Trading relationships are built on, amongst other things, an important structure of standards, agreements, codes and regulations designed to ensure that when businesses and consumers buy something, they get exactly what they expect.
For these standards, agreements, codes and regulations to carry weight, they must be written and implemented rigorously and consistently in ways that give everyone involved a high level of confidence in the outcome.
It is the role of the National Quality Infrastructure (or NQI) to enable this consistent rigour. The NQI has five core components:
- Standardisation – creates the national and international standards that describe good practice in how things are made and done.
- Accreditation – ensures that those who carry out conformity assessment, testing, certification and inspection are competent to do so.
- Measurement – implements specifications and standards to ensure accuracy, validity and consistency.
- Conformity assessment – entails testing and certification to ensure the quality, performance, reliability or safety of products meet specifications and standards before they enter the market.
- Market surveillance – checks whether products meet the applicable safety requirements. If they do not, it involves taking the necessary steps to ensure requirements are met, or imposing penalties.
A recognised NQI supports and facilitates international trade and is an essential component of any free trade agreement. It underpins World Trade Organization rules on eliminating technical barriers to trade (TBTs) by the acceptance of international standards and the mutual recognition of conformity assessment results and regulatory equivalence.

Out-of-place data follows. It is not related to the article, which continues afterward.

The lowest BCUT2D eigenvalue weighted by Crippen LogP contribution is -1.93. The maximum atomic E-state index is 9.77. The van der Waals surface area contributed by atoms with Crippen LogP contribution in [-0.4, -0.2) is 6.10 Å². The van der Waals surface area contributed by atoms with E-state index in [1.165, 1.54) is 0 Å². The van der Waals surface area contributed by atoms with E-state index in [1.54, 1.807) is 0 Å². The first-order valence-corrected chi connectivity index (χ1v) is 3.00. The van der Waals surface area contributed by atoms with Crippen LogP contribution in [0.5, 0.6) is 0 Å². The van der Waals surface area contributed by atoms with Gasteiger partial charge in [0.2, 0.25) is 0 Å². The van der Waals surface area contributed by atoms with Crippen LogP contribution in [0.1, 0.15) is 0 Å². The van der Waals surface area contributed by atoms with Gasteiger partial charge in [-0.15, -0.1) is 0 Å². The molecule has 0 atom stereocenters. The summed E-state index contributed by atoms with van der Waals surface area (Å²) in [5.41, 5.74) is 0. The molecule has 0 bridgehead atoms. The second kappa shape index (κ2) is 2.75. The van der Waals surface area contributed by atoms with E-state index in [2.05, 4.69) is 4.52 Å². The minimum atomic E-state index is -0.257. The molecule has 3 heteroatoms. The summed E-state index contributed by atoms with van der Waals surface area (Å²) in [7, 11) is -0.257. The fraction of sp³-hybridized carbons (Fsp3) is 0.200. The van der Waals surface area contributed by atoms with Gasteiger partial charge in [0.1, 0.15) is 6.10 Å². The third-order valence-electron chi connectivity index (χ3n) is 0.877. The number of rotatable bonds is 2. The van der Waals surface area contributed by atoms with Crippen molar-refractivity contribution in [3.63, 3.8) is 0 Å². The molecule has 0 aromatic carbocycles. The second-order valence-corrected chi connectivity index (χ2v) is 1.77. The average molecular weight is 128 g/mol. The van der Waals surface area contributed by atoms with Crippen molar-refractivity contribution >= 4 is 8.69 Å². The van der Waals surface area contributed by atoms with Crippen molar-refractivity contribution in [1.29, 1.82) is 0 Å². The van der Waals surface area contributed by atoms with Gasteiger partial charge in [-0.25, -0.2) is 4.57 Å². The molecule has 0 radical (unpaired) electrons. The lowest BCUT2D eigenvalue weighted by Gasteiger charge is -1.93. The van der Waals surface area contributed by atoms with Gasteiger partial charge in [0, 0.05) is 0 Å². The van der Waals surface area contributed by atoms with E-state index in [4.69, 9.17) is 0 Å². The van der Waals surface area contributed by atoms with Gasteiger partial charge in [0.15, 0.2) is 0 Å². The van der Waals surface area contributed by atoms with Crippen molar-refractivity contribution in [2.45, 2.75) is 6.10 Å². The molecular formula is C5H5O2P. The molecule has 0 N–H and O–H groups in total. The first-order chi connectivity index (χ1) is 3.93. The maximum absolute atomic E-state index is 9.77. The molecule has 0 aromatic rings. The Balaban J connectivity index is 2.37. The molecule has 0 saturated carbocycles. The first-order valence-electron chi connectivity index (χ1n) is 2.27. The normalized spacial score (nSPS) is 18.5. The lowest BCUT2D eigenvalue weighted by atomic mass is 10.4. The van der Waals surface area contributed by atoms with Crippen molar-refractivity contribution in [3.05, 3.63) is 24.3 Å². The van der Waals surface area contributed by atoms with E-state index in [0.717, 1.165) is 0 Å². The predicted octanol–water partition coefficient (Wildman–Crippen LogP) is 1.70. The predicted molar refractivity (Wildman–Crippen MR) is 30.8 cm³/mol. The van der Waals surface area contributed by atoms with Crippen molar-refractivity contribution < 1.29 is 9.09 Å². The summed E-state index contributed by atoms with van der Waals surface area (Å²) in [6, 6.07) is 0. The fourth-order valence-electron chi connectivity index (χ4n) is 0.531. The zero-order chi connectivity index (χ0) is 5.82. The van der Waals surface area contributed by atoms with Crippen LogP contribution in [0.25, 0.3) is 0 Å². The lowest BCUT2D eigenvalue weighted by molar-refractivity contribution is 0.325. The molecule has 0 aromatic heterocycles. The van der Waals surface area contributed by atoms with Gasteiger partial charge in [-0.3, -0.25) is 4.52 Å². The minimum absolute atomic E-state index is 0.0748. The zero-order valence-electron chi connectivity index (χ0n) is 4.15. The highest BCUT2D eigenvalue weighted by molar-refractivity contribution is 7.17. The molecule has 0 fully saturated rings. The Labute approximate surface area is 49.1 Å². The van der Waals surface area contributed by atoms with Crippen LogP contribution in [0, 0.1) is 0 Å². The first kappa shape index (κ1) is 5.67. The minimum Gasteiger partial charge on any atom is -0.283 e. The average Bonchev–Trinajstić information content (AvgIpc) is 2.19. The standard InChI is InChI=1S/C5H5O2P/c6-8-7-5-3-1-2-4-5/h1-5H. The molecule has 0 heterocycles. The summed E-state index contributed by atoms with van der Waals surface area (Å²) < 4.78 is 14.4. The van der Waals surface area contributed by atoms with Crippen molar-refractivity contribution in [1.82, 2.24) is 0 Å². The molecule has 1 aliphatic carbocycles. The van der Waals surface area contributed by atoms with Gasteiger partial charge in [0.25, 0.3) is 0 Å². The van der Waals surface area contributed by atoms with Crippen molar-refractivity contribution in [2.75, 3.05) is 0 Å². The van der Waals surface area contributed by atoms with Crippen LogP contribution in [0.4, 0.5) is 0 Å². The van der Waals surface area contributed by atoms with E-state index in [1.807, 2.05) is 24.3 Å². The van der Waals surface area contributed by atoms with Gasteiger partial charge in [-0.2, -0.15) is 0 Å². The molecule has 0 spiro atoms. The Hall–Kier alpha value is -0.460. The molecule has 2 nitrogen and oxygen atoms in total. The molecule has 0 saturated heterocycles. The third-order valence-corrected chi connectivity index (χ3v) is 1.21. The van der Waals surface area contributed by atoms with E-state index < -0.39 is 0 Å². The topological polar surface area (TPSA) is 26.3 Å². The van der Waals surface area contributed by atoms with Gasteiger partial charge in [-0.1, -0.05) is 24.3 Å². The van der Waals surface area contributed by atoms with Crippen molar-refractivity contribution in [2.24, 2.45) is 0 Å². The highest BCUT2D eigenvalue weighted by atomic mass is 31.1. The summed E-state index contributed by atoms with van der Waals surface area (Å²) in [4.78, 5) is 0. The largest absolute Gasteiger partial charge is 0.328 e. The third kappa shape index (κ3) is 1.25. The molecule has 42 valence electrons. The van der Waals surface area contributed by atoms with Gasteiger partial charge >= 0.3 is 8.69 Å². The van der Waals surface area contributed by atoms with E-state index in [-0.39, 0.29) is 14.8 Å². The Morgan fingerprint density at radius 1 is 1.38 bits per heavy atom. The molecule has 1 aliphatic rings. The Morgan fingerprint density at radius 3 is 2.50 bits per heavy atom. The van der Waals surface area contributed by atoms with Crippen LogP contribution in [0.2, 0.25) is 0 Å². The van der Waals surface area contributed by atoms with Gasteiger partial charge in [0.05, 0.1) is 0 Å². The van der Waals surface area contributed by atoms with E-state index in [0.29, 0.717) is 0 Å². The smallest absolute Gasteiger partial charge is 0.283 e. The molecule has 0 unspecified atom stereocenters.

The outcome is increased confidence in domestic and international markets, greater participation in global trade and a stronger balance of payments.
The UK’s NQI is largely delivered by four long-established and internationally respected institutions:
- BSI – The British Standards Institution is the UK’s National Standards Body responsible for producing national and international standards.
- NPL – The National Physical Laboratory is the UK’s National Measurement Institute responsible for maintaining the UK’s primary measurement standards that ensure the accuracy and consistency of measurement.
- UKAS – The United Kingdom Accreditation Service is the UK’s National Accreditation Body. UKAS accreditation assures the competence, impartiality and integrity of testing, calibration, inspection and certification bodies.
- OPSS – The Office for Product Safety and Standards (part of the Department for Business Energy and Industrial Strategy) provides the regulatory and market surveillance infrastructure enabling businesses to export goods globally.
NQI’s impact on the UK national economy
Standards and Accreditation help to ensure business and consumers have confidence that the products and services they purchase meet regulatory requirements. In short, the benefits are:
- standards which create better, safer, more sustainable products
- knowledge from standards and measurement techniques to enable more innovation and faster commercialisation of innovation, creating new markets at home and abroad for UK businesses
- increased exports through reduction in technical barriers to international trade
- improved business performance and productivity, increasing domestic commercial activity and competitiveness in international markets
- removal of the need for duplications of standards, tests, regulations and accreditations, thus reducing the costs of international trade
- enhanced consumer protection
- strong representation in the international fora that shape the development of international rules for standards, accreditation and measurement
- increase in the appeal of the UK to overseas direct investors
UK Quality Infrastructure (UKQI)
UKQI can provide a comprehensive range of consultancy services to overseas governments wanting to build the capacity of their own National Quality Infrastructure. It also offers a range of specialist services.